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How Can I Be Charged with Burglary Without Theft?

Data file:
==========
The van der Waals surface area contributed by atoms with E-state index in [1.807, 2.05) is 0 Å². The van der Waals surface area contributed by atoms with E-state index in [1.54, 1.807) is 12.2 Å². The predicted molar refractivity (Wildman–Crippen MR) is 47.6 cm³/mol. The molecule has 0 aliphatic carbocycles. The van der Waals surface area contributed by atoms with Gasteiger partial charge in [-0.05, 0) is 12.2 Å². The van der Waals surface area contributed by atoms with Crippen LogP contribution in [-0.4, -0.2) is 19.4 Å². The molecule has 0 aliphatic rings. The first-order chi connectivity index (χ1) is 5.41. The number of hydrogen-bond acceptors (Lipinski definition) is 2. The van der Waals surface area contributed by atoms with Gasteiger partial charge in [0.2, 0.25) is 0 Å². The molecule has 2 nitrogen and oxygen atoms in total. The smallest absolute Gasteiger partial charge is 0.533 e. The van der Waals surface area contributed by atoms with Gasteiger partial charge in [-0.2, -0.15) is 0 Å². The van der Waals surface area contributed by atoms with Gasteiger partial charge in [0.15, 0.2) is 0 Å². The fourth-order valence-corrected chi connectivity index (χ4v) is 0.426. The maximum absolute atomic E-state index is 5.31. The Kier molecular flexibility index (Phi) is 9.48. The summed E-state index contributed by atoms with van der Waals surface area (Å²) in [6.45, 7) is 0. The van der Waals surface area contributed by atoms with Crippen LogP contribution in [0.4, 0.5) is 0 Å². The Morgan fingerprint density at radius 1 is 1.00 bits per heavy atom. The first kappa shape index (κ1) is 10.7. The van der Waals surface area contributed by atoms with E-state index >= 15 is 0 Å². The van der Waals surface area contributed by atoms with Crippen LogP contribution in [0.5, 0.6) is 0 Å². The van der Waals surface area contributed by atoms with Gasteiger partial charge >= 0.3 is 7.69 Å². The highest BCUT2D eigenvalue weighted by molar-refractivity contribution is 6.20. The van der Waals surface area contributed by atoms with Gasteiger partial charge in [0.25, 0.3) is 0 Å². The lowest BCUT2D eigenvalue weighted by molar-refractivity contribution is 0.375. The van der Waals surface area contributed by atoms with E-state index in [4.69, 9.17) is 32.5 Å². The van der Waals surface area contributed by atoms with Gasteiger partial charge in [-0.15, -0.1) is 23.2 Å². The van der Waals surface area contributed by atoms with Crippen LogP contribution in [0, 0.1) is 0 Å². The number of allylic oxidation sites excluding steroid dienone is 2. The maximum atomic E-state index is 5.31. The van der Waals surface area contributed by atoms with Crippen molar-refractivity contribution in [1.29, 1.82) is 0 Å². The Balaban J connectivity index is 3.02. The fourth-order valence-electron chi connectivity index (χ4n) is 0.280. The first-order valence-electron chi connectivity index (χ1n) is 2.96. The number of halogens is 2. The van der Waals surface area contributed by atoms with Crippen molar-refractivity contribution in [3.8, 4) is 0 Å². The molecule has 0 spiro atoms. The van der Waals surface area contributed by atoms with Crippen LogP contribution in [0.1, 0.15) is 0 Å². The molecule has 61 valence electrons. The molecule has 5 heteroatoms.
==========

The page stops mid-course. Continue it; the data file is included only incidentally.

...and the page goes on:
Kentucky law defines burglary as entering/remaining unlawfully in a building with intent to commit a crime.  While the normal crime thought of is theft, it does not have to be a theft.  For example, if you break into someone's house in order to beat them up, it is burglary:  breaking and entering for purpose of committing assault. Many times a burglary is also the charge if the person breaks and enters and intends to commit a theft, intends to commit an assault or intends to commit any other crime. Burglary can be charged as a B, C, or D felony.  the first and most minor charge is entering and remaining unlawfully in a building for purpose of committing a crime.  This is Burglary in 3rd degree, a class D felony (punishable by 1-5) under KRS 511.040.  Burglary in 2nd degree is entering and remaining unlawfully in a dwelling for purpose of committing a crime.  This is punishable by 5-10 years and is a class C felony and is defined in KRS 511.030.  Burglary 1st degree is the most serious, punishable by 10-20 years as a class B felony includes either of the foregoing and the use of a deadly weapon, threats with a dangerous instrument or injury to any individual.  It is defined under KRS 511.020. All felonies are serious and defendants should hire an experienced criminal defense attorney.  If you have been charged with burglary or any other crime in Northern Kentucky, contact a criminal defense attorney to obtain advice relative to your specific charges.  If you have questions or concerns, call Michael Bouldin at 859-581-6453 (MIKE) or email question to mike@bouldinlawfirm.com.

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